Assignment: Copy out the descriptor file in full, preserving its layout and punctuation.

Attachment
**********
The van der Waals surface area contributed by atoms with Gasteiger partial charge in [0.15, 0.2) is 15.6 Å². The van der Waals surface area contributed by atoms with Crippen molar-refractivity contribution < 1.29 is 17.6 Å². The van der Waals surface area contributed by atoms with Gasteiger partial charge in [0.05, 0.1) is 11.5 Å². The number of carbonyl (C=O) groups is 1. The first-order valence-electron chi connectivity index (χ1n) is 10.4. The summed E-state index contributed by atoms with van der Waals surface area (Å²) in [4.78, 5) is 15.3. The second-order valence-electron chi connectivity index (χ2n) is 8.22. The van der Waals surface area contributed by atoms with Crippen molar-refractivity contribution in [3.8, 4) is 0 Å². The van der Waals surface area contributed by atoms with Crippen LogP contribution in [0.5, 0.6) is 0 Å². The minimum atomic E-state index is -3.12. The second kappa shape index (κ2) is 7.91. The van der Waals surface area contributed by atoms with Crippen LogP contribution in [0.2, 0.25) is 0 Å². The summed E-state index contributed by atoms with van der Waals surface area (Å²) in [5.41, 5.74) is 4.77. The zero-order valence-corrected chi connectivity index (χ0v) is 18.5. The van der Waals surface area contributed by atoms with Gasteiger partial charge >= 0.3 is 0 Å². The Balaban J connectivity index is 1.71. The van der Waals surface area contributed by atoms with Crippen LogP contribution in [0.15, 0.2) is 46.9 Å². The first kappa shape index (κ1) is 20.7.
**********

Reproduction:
The van der Waals surface area contributed by atoms with Gasteiger partial charge in [0.15, 0.2) is 15.6 Å². The van der Waals surface area contributed by atoms with Crippen molar-refractivity contribution < 1.29 is 17.6 Å². The van der Waals surface area contributed by atoms with Gasteiger partial charge in [0.05, 0.1) is 11.5 Å². The number of carbonyl (C=O) groups is 1. The first-order valence-electron chi connectivity index (χ1n) is 10.4. The summed E-state index contributed by atoms with van der Waals surface area (Å²) in [4.78, 5) is 15.3. The second-order valence-electron chi connectivity index (χ2n) is 8.22. The van der Waals surface area contributed by atoms with Crippen molar-refractivity contribution in [3.8, 4) is 0 Å². The van der Waals surface area contributed by atoms with Crippen LogP contribution in [0.5, 0.6) is 0 Å². The minimum atomic E-state index is -3.12. The second kappa shape index (κ2) is 7.91. The van der Waals surface area contributed by atoms with Crippen LogP contribution in [0.2, 0.25) is 0 Å². The summed E-state index contributed by atoms with van der Waals surface area (Å²) in [5.41, 5.74) is 4.77. The zero-order valence-corrected chi connectivity index (χ0v) is 18.5. The van der Waals surface area contributed by atoms with Gasteiger partial charge >= 0.3 is 0 Å². The Balaban J connectivity index is 1.71. The van der Waals surface area contributed by atoms with Crippen LogP contribution in [0.15, 0.2) is 46.9 Å². The first kappa shape index (κ1) is 20.7.